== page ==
magnet in a pipe?


by cragar
Tags: magnet, pipe
cragar
cragar is offline
#1
Nov24-12, 01:10 AM
P: 2,453
Lets say I have a superconducting pipe that is infinitely long.
Now I place a magnet in the pipe, will the magnet stay placed in the pipe due to the meisner effect? And the magnet is in a Constant gravitational field.
And the pipe is vertical in the G field.
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K^2
K^2 is offline
#2
Nov24-12, 03:13 AM
Sci Advisor
P: 2,470
I'm pretty sure it will drop slightly, until it causes the superconductor to produce a sufficiently strong magnetic field on the inside to support the magnet against gravity.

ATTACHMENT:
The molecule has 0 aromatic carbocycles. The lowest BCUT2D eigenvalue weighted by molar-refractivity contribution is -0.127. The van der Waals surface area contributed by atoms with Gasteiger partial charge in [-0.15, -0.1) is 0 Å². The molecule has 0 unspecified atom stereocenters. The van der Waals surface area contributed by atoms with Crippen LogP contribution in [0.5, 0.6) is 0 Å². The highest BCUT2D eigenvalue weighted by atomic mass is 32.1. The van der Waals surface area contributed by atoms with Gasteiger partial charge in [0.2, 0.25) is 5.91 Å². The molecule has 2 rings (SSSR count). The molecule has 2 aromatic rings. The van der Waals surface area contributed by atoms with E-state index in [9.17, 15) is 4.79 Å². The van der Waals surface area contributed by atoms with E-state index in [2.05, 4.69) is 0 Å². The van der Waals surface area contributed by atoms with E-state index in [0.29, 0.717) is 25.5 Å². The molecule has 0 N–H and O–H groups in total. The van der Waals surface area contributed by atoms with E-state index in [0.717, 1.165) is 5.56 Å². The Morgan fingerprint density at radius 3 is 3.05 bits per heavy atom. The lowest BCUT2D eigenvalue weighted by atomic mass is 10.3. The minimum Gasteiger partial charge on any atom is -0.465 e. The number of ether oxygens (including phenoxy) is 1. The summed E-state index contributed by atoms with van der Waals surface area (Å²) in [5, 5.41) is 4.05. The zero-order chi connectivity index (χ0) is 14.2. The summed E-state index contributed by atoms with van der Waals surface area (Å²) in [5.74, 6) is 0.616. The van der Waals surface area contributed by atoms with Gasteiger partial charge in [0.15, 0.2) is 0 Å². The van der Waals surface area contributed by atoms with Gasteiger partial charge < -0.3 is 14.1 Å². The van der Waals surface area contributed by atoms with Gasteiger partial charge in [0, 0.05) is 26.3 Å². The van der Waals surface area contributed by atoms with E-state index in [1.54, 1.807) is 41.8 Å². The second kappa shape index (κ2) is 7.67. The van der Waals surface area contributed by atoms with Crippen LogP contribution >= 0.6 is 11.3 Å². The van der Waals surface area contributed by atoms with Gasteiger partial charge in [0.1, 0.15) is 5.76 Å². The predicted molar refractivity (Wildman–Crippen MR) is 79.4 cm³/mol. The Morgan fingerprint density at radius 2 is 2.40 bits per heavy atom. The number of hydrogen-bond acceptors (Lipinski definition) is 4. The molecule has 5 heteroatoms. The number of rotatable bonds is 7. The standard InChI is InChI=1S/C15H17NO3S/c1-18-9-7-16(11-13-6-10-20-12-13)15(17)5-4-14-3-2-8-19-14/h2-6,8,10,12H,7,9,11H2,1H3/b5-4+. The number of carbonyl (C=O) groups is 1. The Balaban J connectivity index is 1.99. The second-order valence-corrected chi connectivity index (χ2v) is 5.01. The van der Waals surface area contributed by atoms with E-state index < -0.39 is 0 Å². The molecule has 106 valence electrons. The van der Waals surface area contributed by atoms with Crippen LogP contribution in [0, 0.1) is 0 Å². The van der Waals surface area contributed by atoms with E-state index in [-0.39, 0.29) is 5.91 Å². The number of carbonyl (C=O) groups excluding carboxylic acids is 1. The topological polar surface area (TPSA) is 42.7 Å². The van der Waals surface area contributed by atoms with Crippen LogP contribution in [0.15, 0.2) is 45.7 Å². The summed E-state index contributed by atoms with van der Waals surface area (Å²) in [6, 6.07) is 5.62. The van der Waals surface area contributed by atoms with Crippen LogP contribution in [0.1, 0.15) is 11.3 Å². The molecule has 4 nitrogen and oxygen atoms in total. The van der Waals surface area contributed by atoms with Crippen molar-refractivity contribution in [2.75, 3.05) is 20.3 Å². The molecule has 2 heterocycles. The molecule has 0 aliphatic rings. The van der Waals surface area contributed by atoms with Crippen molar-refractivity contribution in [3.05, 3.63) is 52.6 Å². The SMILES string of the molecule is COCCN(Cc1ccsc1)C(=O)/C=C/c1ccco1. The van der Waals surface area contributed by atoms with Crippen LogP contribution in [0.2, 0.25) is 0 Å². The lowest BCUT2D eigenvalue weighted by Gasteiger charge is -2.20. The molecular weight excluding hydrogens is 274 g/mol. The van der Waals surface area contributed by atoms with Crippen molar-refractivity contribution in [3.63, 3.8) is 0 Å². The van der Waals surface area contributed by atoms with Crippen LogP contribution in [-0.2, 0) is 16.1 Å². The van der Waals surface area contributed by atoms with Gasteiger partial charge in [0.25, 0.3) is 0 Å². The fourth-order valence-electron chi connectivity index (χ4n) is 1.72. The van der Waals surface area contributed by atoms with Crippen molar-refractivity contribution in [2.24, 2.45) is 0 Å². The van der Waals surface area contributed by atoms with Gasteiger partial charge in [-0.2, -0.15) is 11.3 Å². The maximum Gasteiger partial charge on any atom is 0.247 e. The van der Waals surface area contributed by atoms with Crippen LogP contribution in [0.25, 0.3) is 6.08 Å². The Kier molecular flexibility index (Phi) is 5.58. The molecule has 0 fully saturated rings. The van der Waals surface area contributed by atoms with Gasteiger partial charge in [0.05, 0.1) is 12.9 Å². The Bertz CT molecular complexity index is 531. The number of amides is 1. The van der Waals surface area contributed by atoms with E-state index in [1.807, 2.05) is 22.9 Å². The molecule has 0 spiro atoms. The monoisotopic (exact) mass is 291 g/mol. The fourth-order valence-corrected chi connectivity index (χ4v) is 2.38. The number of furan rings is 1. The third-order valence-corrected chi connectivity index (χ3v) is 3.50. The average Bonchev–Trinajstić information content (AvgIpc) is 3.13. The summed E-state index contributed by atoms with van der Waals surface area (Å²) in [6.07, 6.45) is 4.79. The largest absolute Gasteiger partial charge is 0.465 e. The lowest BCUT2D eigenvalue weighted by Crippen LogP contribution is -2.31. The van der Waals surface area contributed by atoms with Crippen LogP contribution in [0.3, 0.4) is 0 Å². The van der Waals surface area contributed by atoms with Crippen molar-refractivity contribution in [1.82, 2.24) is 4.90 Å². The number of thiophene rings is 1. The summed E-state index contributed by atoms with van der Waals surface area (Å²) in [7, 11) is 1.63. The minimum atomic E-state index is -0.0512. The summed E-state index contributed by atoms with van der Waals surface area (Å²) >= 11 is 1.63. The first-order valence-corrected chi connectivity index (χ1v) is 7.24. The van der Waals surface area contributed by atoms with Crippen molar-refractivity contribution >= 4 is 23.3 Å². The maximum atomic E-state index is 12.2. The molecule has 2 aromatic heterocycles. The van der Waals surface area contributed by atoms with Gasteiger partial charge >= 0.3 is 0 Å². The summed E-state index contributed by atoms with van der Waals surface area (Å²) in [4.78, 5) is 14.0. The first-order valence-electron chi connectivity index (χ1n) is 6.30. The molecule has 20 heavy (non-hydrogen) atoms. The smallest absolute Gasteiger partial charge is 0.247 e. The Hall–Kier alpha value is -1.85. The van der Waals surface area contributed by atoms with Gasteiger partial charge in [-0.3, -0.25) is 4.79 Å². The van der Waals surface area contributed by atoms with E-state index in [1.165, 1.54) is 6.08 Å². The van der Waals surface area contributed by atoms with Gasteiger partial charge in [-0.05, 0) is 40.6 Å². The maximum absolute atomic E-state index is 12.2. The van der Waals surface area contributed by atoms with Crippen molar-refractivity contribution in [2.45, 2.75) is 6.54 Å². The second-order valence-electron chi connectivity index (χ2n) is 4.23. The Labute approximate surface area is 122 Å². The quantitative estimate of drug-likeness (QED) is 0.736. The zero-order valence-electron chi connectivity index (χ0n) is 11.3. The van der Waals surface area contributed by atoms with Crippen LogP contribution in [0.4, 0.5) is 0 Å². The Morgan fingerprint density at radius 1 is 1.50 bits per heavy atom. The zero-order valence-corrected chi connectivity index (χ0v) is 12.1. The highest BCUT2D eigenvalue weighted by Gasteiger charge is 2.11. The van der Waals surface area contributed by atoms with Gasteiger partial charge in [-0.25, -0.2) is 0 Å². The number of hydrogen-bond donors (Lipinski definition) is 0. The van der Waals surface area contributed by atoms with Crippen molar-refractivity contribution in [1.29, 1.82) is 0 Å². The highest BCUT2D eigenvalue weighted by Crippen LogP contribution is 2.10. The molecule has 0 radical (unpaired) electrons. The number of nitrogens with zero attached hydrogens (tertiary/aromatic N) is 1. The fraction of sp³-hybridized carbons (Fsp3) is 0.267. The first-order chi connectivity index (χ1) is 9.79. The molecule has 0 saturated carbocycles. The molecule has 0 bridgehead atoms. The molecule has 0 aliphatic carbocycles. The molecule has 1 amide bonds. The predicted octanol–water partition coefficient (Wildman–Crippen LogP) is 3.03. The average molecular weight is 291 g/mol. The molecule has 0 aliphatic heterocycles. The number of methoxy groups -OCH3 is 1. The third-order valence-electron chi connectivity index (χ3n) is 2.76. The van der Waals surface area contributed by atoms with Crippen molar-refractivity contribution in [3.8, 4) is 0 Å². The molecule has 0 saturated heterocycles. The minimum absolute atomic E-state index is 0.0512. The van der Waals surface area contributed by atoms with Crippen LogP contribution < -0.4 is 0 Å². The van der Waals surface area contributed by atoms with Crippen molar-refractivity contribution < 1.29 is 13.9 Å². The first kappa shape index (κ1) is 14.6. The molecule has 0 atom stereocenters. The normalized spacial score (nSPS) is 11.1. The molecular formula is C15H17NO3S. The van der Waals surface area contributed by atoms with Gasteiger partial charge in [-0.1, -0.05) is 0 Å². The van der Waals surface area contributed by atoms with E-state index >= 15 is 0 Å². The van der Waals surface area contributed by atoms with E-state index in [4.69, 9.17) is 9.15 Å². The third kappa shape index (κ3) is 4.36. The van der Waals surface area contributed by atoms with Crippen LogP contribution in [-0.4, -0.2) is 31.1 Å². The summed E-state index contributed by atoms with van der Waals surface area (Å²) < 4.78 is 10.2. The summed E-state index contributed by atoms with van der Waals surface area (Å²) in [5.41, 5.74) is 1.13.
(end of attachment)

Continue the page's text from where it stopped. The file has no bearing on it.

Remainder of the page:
cragar
cragar is offline
#3
Nov24-12, 04:59 PM
P: 2,453
Even if the magnet is light it will need to move a little bit so the Lorentz force can push the electrons and create a strong enough current. What If I hold the magnet there fore a little
bit and then let go, will it move a little bit.
And ok lets assume the magnet is stationary in the pipe, now I shoot a marble off of it,
will the magnet move a little bit and then come back to a stationary position or will it continue down the tube. It seems like it will eventually come to rest.

It seems like it might not need to move down the pipe to be held up.
What If I had a stronger magnet that weighed the same and just the presence of the magnet created that same current in the pipe as the weaker one did with the movement, it seems like it would be held up right away with out any movement?


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